Thursday, 8 March 2012

Making People Like Them People Like Us


   I’m chairing Crexia’s Social Learning Unconference today.  As part of this , I delivered this morning’s opening introduction, helping to provide some focus and context for later conversations.

Thinking last night about what I was going to say today, I focused on a couple of inputs I personally have experienced over the last couple of weeks.

The first of these was Edelman’s 2012 Trust Barometer which David Armano referenced in his session on social engagement as part of Social Media Week London.  The Barometer shows a continuing fall in levels of trust in traditional sources of authority (lawyers, politicians, journalists etc) and another big rise in trust in technical experts, joe employee, and particularly ‘people like me’.

Eg this is one of Edelman’s slides on this that I’ll be using in my training session on using social media that I’ll be running in Kuala Lumpur in just over another week:


The second input was an RSA session with Mark Pagel last week.  Mark’s the author of Wired for Culture and writes / speaks about the evolution of people vs neanderthals as social / tribal animals.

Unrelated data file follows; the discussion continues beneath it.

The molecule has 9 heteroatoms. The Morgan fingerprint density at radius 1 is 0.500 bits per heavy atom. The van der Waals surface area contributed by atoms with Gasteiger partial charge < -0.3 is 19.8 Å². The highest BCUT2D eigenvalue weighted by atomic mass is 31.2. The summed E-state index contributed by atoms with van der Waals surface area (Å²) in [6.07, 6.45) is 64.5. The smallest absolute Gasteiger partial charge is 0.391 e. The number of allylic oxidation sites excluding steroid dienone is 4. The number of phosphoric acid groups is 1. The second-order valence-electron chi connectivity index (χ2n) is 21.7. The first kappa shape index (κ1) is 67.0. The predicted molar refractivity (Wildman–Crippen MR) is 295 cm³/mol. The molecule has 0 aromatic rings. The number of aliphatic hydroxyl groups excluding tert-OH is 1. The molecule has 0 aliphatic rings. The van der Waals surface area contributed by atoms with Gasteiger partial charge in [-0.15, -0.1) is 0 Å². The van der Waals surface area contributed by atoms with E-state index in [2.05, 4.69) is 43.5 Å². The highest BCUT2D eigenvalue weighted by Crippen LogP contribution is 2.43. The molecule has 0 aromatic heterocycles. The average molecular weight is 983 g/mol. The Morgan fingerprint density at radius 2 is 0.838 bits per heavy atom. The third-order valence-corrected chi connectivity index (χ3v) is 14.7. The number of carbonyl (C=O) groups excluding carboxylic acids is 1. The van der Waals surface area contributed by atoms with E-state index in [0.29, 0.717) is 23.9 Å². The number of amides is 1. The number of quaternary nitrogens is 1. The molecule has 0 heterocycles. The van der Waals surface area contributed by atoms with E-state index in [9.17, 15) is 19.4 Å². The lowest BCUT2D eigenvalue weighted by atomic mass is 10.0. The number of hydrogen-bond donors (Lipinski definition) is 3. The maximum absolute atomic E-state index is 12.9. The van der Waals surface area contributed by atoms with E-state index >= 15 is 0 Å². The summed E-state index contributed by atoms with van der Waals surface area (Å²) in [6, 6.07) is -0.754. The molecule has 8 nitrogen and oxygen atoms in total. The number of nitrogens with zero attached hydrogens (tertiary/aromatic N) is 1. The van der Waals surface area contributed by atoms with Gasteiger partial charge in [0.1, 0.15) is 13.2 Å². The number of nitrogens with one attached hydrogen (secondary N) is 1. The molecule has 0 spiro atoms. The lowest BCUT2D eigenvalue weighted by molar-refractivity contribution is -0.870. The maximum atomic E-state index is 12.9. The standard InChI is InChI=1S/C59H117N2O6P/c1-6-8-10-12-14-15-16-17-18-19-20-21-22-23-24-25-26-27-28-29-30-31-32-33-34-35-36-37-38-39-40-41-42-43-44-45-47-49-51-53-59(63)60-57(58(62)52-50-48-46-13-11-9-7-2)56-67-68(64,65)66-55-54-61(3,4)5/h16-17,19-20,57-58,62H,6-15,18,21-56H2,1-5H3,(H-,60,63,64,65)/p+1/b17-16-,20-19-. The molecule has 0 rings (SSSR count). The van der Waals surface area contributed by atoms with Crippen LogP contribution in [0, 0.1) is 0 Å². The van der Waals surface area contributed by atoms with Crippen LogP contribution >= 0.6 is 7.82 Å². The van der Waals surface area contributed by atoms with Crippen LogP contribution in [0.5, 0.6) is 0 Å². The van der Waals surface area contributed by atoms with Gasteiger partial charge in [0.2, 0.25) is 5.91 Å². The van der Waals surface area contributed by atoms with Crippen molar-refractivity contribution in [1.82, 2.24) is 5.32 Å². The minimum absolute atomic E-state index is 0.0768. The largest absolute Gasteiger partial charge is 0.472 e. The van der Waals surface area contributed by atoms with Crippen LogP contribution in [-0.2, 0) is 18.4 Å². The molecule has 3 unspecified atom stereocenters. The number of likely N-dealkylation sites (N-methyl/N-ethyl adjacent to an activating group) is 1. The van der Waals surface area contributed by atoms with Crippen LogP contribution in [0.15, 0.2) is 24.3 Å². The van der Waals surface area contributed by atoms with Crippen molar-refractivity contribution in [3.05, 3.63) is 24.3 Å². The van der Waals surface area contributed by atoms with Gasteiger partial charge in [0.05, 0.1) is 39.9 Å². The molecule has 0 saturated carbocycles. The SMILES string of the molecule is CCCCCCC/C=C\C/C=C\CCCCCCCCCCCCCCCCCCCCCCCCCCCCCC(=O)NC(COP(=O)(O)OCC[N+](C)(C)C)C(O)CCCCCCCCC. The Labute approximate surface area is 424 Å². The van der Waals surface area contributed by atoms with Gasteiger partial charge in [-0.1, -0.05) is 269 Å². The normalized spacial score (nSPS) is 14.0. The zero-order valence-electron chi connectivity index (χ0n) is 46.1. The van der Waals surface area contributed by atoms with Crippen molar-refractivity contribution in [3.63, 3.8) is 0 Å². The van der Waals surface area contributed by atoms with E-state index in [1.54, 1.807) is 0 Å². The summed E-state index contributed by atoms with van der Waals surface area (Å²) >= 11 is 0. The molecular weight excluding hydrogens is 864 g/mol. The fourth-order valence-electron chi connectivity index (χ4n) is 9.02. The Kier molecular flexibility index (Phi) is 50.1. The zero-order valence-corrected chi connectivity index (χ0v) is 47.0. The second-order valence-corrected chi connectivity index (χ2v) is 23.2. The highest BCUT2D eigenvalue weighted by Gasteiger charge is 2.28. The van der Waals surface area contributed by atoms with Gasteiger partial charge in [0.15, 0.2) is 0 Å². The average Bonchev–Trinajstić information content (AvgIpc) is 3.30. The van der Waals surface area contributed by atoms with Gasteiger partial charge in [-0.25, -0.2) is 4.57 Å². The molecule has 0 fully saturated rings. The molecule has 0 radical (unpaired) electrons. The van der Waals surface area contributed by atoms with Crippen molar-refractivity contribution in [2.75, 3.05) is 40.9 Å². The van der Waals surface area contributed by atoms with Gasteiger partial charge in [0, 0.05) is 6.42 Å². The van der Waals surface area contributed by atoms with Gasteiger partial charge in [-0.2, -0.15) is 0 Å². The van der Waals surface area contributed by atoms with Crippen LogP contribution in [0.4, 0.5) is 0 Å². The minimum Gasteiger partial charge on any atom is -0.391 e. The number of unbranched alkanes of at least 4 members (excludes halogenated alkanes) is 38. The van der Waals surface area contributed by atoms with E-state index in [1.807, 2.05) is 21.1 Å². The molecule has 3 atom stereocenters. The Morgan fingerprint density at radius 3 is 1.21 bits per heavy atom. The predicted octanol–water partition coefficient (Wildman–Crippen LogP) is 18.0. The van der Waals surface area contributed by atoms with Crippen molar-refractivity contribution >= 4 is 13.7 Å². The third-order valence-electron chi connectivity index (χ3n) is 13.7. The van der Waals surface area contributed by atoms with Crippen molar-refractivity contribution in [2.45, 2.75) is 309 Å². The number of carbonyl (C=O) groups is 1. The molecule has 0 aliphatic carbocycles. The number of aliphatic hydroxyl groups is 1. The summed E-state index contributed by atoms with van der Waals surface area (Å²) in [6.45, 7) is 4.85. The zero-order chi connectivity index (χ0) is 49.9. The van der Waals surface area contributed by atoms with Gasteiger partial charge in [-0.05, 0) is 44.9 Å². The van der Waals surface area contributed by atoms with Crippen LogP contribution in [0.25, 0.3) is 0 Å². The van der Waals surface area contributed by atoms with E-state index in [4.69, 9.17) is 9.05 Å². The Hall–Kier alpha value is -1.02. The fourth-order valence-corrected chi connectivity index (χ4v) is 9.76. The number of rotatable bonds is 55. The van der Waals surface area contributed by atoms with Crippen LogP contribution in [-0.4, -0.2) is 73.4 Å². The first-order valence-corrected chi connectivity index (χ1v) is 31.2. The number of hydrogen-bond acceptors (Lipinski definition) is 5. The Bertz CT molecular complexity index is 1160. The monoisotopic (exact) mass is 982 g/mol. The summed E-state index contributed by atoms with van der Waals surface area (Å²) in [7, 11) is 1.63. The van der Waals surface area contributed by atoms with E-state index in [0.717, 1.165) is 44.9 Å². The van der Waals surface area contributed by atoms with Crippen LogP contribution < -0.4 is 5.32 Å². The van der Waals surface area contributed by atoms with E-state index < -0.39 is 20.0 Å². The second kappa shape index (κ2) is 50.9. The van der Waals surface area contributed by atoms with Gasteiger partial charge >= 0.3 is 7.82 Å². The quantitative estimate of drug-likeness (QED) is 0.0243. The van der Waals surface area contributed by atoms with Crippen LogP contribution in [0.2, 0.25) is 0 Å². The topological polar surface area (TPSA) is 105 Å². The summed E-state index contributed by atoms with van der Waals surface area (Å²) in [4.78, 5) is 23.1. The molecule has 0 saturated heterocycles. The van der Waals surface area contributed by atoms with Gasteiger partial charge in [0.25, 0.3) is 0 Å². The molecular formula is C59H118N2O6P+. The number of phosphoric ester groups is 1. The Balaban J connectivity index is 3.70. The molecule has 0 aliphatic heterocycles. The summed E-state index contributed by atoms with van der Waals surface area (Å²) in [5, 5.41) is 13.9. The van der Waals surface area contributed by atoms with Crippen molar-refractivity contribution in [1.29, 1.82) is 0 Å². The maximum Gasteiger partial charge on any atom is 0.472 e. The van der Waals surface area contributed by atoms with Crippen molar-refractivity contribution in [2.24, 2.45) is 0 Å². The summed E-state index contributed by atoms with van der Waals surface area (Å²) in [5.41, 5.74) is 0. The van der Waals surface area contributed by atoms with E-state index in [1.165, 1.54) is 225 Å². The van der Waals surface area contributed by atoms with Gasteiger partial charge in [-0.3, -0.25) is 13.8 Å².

Ie we form tight tribes and to an extent sacrifice our individuality for the good of the tribal collective, eg wear odd clothes and paint our faces with the colours of our favourite team.  We’re one of the few animals, other than the social insects, that have learnt to co-operate with each other within our groups.

Outside these groups, are prime behavioural trait is that of competition vs co-operation.  Pagel shared the example of a man who punched and killed another for the simple, social though unproven crime of queue jumping.

So we co-operate with people like me, ie the in-group, but we compete with anyone we see as a people like them!, ie the out-group.


The impact of this on learning & development practitioners, which only really occurred to me last night, and therefore I haven’t yet really fully thought through, and also, as I said earlier – isn’t, as far as I know, supported by any research, is that for us to learn in groups, we need to find a way to transform people like them into people like us!